Originally Posted by TakeFive
After reading Jim's issues with this boat, and the other issues that some of you here have described with your own boats, I realize how fortunate I am that I have never missed a day of sailing due to mechanical problems (knock on wood). Much of that is luck, but part of that is simply the fact that my little boat has relatively simple systems that are easy to fix. If my outboard motor were to go kaput, I could easily replace it. Of course, an outboard has other deficiencies if you get into serious swells and chop, but you can't beat its simplicity.
I also meant to add my 2 cents on this for what its worth.
Given the then complexity vs. simplicity model of a outboard engine vs. an inboard. I would also opt for the inboard ( and inboard diesel) every time. I would also opt for an inboard gas vs. an outboard gas engine, just because of protection of the engine and its ability to remain powered in heavier seas. I have found in board diesels to be less finicky, run forever, no need to have explosive gas on board, in no danger of being swamped or ruined by a large wave in a following sea.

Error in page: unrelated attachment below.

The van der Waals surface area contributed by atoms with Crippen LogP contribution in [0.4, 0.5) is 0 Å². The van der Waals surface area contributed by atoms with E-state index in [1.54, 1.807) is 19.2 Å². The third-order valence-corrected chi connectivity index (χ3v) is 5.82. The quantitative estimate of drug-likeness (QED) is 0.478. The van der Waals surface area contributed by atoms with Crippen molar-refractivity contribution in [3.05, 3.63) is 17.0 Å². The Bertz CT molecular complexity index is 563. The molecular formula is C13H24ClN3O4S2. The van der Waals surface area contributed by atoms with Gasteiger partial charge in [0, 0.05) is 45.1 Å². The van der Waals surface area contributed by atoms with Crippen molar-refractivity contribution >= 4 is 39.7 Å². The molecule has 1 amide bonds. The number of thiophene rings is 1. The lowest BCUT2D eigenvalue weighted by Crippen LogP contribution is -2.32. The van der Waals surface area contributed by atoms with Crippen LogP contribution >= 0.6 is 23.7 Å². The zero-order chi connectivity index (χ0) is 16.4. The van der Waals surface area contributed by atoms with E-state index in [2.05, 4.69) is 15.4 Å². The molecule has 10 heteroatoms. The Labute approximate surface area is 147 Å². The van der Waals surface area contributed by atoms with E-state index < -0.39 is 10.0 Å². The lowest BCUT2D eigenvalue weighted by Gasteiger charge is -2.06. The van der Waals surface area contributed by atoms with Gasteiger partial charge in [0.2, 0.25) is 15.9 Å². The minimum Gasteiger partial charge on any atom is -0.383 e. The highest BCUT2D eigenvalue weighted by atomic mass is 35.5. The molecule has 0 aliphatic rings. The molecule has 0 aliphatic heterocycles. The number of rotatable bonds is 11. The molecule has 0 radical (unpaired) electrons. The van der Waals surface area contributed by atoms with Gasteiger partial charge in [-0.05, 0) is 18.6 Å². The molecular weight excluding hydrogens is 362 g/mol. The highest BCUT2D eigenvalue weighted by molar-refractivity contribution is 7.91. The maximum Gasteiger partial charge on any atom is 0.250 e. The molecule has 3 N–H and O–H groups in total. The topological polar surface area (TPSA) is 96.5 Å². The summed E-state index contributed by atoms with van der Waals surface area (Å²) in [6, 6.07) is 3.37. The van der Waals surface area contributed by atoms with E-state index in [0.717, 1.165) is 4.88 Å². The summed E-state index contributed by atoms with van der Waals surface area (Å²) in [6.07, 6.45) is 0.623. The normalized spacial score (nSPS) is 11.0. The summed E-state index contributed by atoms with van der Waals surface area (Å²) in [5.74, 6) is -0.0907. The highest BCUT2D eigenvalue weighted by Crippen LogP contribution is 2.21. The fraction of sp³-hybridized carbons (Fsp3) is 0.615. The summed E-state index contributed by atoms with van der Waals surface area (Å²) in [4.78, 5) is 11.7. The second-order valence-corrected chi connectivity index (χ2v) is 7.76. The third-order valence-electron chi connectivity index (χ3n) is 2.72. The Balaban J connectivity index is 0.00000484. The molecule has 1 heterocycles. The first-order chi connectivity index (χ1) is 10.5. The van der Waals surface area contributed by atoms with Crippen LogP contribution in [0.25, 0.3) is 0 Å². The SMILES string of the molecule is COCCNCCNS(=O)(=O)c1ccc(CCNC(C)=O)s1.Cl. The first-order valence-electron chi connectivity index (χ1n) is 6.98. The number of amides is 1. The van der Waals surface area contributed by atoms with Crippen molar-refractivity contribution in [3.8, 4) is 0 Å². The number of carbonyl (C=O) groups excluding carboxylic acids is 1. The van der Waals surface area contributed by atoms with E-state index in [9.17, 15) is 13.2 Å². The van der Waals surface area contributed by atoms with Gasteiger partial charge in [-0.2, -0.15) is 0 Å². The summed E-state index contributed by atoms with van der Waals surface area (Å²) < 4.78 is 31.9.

Our Yanmar 30GMF is 30 years old has 4500 hours and is just broken in. It required an initial major tune-up when I bought the boat and occasional maintenance schedule and of course CLEAN FUEL, but its like the little engine that could. It amazes me sometimes at its steadiness.
Safety is knowing no matter how the weather is the engine will dig in and deliver for you. I don't want to worry about getting the engine swamped or whether the shaft is long enough to handle the swells.